DayBreaks for 07/04/11 – Discontentment’s Foothold

DayBreaks for 07/04/11 – Discontentment’s Foothold

NOTE: Galen is on Sabbatical until 7/11.  Until he returns, DayBreaks will be publishing prior devotions (that is, if Galen has access to the Internet!)  Thanks for your understanding!


Luke 3:14 – “And the soldiers likewise demanded of him, saying, And what shall we do? And he said unto them, Do violence to no man, neither accuse any falsely; and be content with your wages.

Philippians 4:11 – “Not that I speak in respect of want: for I have learned, in whatsoever state I am, therewith to be content.

1 Timothy 6:8 – “And having food and raiment let us be therewith content.

Discontentment.  Now there’s a common spiritual and physical ailment!  There isn’t anyone I know who hasn’t expressed discontentment with something.  I have certainly demonstrated discontentment with a lot of things.  Most recently, I was not happy with my watch.  Silly, isn’t it?  But it’s true.  And so what did I do?  I got another one.  Prudent?  No.  It was motivated with discontentment.

Watches are one thing – but there are many other things we can be discontent with.  In the verse from Luke, the soldiers weren’t content with their wages.  Sound like anyone you know or anyone you look at in the mirror from time to time?  Our “wish list” according to Paul’s letter to Timothy should extend no further than food and raiment.  Learning to be content isn’t easy and I don’t claim to master it.

But how does discontentment get a start in our lives?  I again thought that Andree Seu, writing for WORLD magazine in their May 26, 2001 issue had some good insights.  She was describing how she was dealing with her widowhood after 2 years when she wrote: “Who knows when or how discontentment gains a foothold, or crosses the line, that little thought that would be god?  Like the fist-sized cloud of Elijah atop Mt. Carmel, just turn around and it’s swallowed up the sky.  Yesterday you had contentment.  Today…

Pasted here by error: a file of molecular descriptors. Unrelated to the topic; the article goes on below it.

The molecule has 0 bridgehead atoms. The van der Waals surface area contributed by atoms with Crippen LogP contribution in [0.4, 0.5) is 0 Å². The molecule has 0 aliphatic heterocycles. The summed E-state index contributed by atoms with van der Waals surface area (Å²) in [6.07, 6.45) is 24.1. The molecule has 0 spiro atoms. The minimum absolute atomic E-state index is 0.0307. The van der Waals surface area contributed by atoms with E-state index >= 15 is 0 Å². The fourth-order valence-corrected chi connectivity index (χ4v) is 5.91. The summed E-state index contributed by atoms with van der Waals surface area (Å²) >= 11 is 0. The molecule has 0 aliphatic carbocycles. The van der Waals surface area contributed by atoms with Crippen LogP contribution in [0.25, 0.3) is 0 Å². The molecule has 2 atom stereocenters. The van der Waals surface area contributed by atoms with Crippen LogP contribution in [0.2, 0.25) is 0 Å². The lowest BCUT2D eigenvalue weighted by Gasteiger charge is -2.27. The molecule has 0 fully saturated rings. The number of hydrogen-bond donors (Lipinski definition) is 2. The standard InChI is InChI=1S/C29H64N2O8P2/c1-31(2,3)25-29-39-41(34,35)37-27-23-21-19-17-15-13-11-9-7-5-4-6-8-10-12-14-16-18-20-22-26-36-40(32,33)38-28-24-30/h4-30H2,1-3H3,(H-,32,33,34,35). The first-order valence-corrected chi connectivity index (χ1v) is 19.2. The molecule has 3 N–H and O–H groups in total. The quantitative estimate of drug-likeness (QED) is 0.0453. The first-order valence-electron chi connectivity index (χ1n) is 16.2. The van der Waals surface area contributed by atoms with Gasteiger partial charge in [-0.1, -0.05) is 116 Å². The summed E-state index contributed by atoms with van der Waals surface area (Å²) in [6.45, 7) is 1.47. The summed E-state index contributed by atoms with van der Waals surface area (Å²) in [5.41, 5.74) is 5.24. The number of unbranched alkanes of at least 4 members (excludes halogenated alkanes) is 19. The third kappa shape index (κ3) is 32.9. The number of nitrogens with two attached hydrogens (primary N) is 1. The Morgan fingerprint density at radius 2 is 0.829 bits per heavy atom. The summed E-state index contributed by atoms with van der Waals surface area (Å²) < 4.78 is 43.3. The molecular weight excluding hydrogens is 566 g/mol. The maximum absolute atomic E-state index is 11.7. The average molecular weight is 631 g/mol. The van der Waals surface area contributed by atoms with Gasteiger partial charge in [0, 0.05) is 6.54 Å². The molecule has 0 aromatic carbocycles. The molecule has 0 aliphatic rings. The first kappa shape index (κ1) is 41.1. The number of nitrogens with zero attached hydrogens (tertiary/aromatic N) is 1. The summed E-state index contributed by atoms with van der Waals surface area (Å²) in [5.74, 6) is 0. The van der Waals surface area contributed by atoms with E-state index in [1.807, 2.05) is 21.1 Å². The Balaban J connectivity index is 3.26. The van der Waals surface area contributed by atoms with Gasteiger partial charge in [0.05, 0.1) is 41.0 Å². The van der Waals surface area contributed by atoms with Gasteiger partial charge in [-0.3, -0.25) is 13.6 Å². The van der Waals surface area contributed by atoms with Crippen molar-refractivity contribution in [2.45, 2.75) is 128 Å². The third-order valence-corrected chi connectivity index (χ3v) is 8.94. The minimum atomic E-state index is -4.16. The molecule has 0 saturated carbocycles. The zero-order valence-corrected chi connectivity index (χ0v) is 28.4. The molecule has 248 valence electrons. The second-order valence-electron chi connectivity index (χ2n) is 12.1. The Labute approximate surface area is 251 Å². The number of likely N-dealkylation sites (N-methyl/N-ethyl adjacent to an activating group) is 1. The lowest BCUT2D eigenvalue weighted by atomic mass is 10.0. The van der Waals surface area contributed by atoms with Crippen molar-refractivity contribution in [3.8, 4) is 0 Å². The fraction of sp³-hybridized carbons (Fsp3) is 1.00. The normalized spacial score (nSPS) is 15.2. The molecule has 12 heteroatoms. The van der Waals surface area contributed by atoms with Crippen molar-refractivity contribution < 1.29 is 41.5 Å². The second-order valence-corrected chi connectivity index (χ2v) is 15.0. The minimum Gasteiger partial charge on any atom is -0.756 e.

“Did the sentries at the door of my heart sleep when Nan and I talked that time, and the pot was stirred, and the smallest whisper said to my soul, ‘You will have nothing good ever again’?  Was there something artificial, something forced, in my equanimity after all.  (You can always gain peace with denial, but it will pop out all over the place.)”

Remember the story of Elijah on Mt. Carmel?  Once something small gains a foothold in our life, it grows until it blocks out the sunshine, and the discontentment in our hearts begins to rain on our parade of contentment.  It doesn’t take much to get discontentment rolling – sometimes something as simple and seemingly harmless as a few words from a friend that suggests something that raises the spectre of discontentedness in our heart.

We may labor hard at denying our discontent, but as she notes, if we are in denial about our real state of contentedness, it will become apparent.  Just as June is “busting out all over”, so it is with discontentment unless we learn the lesson that Paul did: be content in all circumstances.

Copyright 2001 by Galen C. Dalrymple.

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